Companies can also keep things predictable. They should adopt a clearly articulated program of deadlines that allow employees to work independently. And make workplace relationships a priority by using the check-in time to ask about remote workers’ personal life, families, and hobbies. They can throw in the team meeting time for ‘water cooler’ conversations to create personal connections and strengthen relationships. Recognizing their strengths, weaknesses, and interests to better connect with them can also help in fostering personal connections.
Take Advantage of Tech
Digitizing the office culture is a very important engagement tactic for remote workers. It enables them to feel connected with those in the office. Some examples of digital engagement include employee photo-sharing contests, birthday celebrations, etc.
Additionally, adopting a dedicated collaboration tool over an in-house, hyper-secure intranet could make remote employees feel more included in the entire ecosystem. Tools like G-Suite and Slack – two of our favorites, along with Vogsy and Bugherd – enable documents and reports management from any location and could also prove to be a wise investment.
A mobile-responsive Learning Management System (LMS) can be used. This is one of the most important factors in learner engagement and provides the flexibility to train learners. It doesn’t matter if they are based on a mobile, tablet, or PC. Also, allowing anytime-anywhere access through virtual learning is vital for engaging a geographically diverse workforce.
Make the most of the tools available…because no one wants to read an email chain.
As remote workers are already working from distant locations, it is extremely important to not isolate any team members. We recommend video interaction over traditional phone calls, texts, or chats for the purpose of engaged discussion. The use of face-to-face or voice-to-voice contact is very important because 1/4 of remote workers feel that managers who insisted on some face time with remote employees are more successful. With voice calls, there is lower engagement, but video calls give group members the confidence to engage more.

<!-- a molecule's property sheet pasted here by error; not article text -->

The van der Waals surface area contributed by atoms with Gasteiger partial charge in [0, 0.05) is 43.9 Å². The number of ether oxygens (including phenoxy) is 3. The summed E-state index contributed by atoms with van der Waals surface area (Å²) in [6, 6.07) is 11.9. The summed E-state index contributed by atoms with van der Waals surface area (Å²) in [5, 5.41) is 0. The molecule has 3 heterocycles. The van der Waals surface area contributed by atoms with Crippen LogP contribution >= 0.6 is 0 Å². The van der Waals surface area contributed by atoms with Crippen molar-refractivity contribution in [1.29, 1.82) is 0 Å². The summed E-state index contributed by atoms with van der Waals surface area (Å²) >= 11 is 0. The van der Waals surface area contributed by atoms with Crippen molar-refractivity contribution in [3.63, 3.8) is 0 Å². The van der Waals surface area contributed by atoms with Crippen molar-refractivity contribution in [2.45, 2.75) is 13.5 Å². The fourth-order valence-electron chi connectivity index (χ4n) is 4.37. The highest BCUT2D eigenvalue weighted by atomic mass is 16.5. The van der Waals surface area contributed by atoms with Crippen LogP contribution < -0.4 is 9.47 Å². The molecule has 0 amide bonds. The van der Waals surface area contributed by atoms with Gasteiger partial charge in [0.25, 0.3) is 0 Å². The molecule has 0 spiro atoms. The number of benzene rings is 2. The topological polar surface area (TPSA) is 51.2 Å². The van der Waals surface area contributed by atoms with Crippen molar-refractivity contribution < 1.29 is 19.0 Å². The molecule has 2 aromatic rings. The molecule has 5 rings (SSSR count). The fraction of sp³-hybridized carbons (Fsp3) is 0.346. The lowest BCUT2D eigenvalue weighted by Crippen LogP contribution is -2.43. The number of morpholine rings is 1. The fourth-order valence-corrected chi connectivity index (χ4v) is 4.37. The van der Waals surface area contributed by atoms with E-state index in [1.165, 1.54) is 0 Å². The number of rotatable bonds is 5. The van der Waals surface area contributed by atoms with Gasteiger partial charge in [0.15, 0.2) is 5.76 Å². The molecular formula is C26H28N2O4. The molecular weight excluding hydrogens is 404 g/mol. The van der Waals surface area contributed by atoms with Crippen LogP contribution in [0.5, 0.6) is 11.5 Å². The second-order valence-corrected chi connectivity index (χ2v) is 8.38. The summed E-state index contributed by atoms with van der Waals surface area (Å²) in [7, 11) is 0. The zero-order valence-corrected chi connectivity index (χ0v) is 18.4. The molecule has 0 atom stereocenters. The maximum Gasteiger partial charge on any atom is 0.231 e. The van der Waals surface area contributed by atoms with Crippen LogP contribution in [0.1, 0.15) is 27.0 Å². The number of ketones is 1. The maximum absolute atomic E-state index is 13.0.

To create spaces for employee interaction, gamification and leader boards can help tap into the naturally competitive nature of the remote workforce. It encourages engagement through small-scale goal setting (rather than cutthroat competition). Team-based goals and competitions assist in creating an atmosphere of collaboration and cooperation. Teams can be formed based on function or location and inclusion in working towards a common objective.
Remote workers, just like their in-office colleagues, and their efforts should be rewarded and recognized. Companies should make a concerted effort to highlight the accomplishments, ideas, and milestones during a team meeting or through a formal email announcement.
Always remember to show appreciation with instant feedback. Prioritizing remote engagement is essential for getting feedback and suggestions. This can be done by relying on virtual feedback systems where participation and outcomes are assessed, with objectivity. Announcing the implementation of new tools and resources based on feedback helps to maintain the positive morale of the team and gives the sense that they are being heard and appreciated.
Make Expectations Clear
Managers should be clear and concise about expectations. Managers who are direct with their expectations of both remote and on-site employees have happier teams that can live up to those expectations. Clear expectations can create a culture of accountability by giving the team effective collaboration tools. Clarifying expectations also shows that the company pays attention to, comprehends, and respects the job role and wants to help remote employees succeed.